# How to Teach Children Metric System Conversions

• 1). Teach children the metric base units for length and distance, weight and volume. Explain that length and distance are measured in meters, weight in grams and volume in liters. Ask what units would be appropriate for different measurement tasks, such as determining the length of a wall, measuring the amount of milk in the carton or discovering how much a book weighs.

• 2). Explain that the base unit indicates what aspect is being measured and the prefix tells the size of the units being used. Metric prefixes are based on the decimal system. Have the students memorize the prefixes in order from large to small with the mnemonic "Kings have diamonds, but diamonds cost money." The first letter of each word matches the prefixes in descending order: Kilo-, hecto-, deka-, base unit, deci-, centi- and milli-. Repeat the appropriate measure activity, this time using an appropriate prefix as well as correct base unit. Ask questions, such as whether bathwater should be measured in liters or milliliters? Ask students if the distance between cities would be calculated in centimeters or kilometers.

• 3). Make a graphic display of the prefixes in order from largest on the left to smallest on the right. Put the base unit in the center. Create a movable decimal point. Demonstrate to students how to write any measurement number using each of the units. Choose a number and position it on the graph such that the one-place digit is in the column of the prefix being used. Add the decimal point to the right of that number. For example, for 72 grams, write the numeral 2 in the base- unit column and put the decimal on the line to the right of the two. To calculate the number of milligrams in 72 grams, just move the decimal point to the line after the milligrams column. Add zeros in the empty columns and read the new number. It will be 72,000 milligrams. To discover the number of kilograms in 72 grams, just reverse the process. Move the decimal point to the line on the right of the kilograms column. Add zeros between the 72 and the decimal point, so 72 grams is equal to .0072 kilograms.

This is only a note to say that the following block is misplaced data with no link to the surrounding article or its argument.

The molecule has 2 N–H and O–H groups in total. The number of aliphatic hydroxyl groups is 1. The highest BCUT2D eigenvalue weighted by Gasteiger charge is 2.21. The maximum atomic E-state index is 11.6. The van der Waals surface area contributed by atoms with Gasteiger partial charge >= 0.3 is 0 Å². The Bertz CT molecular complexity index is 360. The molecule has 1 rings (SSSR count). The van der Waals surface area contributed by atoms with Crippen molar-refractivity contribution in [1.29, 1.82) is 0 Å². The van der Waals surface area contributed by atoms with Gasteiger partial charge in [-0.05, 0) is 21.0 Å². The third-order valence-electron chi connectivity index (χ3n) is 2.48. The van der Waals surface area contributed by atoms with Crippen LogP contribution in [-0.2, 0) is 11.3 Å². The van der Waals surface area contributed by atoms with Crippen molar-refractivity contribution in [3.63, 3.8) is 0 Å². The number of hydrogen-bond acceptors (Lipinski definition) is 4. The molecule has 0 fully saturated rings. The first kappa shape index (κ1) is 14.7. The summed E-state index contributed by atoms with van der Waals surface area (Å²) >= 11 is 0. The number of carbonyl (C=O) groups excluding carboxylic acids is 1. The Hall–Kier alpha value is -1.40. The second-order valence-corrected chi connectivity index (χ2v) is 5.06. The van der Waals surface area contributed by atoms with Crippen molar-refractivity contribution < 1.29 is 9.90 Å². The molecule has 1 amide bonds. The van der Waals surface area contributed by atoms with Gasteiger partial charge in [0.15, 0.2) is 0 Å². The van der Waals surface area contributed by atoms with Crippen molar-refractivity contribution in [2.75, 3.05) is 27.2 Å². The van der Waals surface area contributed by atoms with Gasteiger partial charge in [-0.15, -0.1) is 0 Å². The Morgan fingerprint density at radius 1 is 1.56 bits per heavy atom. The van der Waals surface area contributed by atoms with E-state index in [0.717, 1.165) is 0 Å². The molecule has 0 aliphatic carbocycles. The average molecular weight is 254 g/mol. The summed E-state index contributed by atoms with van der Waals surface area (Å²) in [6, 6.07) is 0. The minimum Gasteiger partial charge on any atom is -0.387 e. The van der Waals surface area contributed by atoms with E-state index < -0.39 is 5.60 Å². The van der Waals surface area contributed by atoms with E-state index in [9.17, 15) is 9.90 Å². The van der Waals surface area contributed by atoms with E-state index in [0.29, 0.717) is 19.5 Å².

• 4). Connect the concept of powers of 10 to the process of changing metric units into larger or smaller pieces. Each prefix moving to the left is larger by a factor of 10 than the one before it. Each prefix moving to the right is smaller by a factor of 10. Use graphic aids to help students understand the calculation until they are able to make similar calculations mentally. Use a calculator to check the accuracy.